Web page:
Recently, when I was out gallery-hopping, a friend told me "You know what? I don't really go to Queen West anymore."
And in a lot of ways I can't blame people who think this way.
With the combination of rising rents and the recession, many contemporary galleries have fled the area to less costly nooks on Tecumseth, Ossington, and Bloor West.
Still, I'd have to say the trip to Queen West is still worth a visit, particularly this week, with a number of remarkably nice little painting shows. Here's the rundown:
Kris Knight @ Katharine Mulherin. To July 18.
For many years Kris Knight has made a practice of painting beautiful young androgynous things against vaguely Canuck-kitsch backdrops. In his lastest, very seductive paintings, the subjects are more beautiful and the settings more hoser-chic than ever. As David Balzer pointed out recently, Knight's painting skills still need work. The style can feel a bit too tight at times, a bit too self-limiting. But it's still well worth seeing for the fashion-spread beauty of these Hudson's Bay babes, and their log-cabin noir environs. The northern lights have never looked so hip.
Sadko Hadzihasanovic & Melanie Rocan @ Paul Petro. To August 1.
Dealer Paul Petro tries to frame these two separate shows as different looks at gender in painting. I don't really buy that schtick. But the shows themselves are worth looking at. Upstairs, in "50 paintings for my 50th birthday", Sadko Hadzihasanovic continues to show his facility with drawing and painting in an assortment of small works on panel. All seem quickly done yet deeply felt, a nice combination. Some, like the lead image on this post, are portraits humorous, mythical characters. Others are simply streetscapes of a tropical locale. Others are more realist-styled drawings from photographs. Together, they are a really nice summer show. Melanie Rocan, a younger painter than Hadzihansanovic, still seems to be working things out. Not all her compositions hang together effectively, but a few are perfectly ragged, situating themselves between reality and abstraction, between space and flatness. Her work is getting better.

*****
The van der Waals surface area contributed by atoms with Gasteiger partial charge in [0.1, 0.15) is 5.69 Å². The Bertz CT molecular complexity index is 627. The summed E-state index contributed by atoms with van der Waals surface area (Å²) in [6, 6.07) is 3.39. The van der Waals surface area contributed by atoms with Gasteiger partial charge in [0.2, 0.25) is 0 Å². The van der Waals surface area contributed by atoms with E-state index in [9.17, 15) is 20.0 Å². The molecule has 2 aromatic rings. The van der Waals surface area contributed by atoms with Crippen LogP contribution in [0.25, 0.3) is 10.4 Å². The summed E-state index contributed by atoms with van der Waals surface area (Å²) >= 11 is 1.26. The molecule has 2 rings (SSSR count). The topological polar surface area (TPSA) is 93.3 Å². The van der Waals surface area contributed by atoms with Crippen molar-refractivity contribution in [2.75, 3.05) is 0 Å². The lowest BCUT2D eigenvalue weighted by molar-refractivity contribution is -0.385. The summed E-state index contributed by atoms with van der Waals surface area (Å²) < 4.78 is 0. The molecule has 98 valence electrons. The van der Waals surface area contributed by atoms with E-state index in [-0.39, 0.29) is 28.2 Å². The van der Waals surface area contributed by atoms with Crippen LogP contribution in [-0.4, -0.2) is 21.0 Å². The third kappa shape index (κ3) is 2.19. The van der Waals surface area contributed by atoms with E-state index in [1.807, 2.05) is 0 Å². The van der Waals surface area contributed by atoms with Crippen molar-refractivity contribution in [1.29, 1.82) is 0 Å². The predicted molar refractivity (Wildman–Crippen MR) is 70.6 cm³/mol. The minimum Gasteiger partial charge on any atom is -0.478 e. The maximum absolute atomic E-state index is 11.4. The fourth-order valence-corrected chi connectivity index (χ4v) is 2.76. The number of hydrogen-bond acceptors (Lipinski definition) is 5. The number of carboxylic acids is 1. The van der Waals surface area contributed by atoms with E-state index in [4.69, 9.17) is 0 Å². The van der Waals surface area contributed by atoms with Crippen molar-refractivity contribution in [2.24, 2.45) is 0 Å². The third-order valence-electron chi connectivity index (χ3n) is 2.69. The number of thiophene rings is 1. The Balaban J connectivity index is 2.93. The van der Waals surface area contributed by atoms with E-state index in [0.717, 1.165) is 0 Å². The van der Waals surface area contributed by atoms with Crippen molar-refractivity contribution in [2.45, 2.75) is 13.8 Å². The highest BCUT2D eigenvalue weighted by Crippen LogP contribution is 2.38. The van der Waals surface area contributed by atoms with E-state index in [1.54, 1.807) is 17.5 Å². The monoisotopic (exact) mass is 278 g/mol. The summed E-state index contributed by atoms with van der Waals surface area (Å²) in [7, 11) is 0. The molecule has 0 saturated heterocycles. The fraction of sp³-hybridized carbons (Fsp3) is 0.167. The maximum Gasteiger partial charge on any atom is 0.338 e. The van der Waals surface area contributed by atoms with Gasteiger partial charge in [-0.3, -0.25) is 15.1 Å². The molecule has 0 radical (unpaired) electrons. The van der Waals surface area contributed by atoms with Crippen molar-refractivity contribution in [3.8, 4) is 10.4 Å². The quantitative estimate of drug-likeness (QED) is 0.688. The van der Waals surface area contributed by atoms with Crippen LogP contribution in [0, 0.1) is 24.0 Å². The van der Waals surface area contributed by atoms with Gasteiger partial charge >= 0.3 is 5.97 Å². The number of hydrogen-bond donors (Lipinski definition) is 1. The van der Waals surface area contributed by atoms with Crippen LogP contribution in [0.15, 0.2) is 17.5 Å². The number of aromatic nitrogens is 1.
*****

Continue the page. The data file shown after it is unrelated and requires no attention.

Wren Jackson @ Paul Petro Special Projects. To July 15.
Former gallerist Jackson here provides another kind of perfect little summer show--quite small, almost postcard-sized, paintings of landscapes and what looks like lakeside docks. Though the statement for the show is somewhat sinister, these feel sunny, made in a spirit of enjoyment and cherished placeness. If an exhibition can be wonderfully modest, this is it.
And just a little further down the road... Lorenzo Pepito @ 2of2Gallery. To July 11.
Youngish Vancouver artist Pepito explores widespread (including, presumably, his own) sneaker obsessions in a series of smallish photorealist paintings depicting Nike sneaker boxes. As with Knight, the style sometimes feels too tight, but it is delightful the way Pepito lovingly reproduces each sticker or scrape on these boxes. These boxes themselves are kinds of fetish objects, not a one a like, each a product of thousands to millions of dollars of design. What drives this newfangled, way-cool version of old-man concerns like philatelyand numismatics? Pepito seems to seek to understand pop culture, and himself, through this painting project.
Images from top: Sadko Hadzihasanovic, untitled, 2009; Kris Knight, Wedding Blanket, 2009; Melanie Rocan, The Painting Side Show, 2009; Wren Jackson, untitled, 2009; Lorenzo Pepito, Free:Loom, 2008. Knight image from Katharine Mulherin; Hadzihasanovic, Rocan and Jackson from Paul Petro; Pepito from 2of2Gallery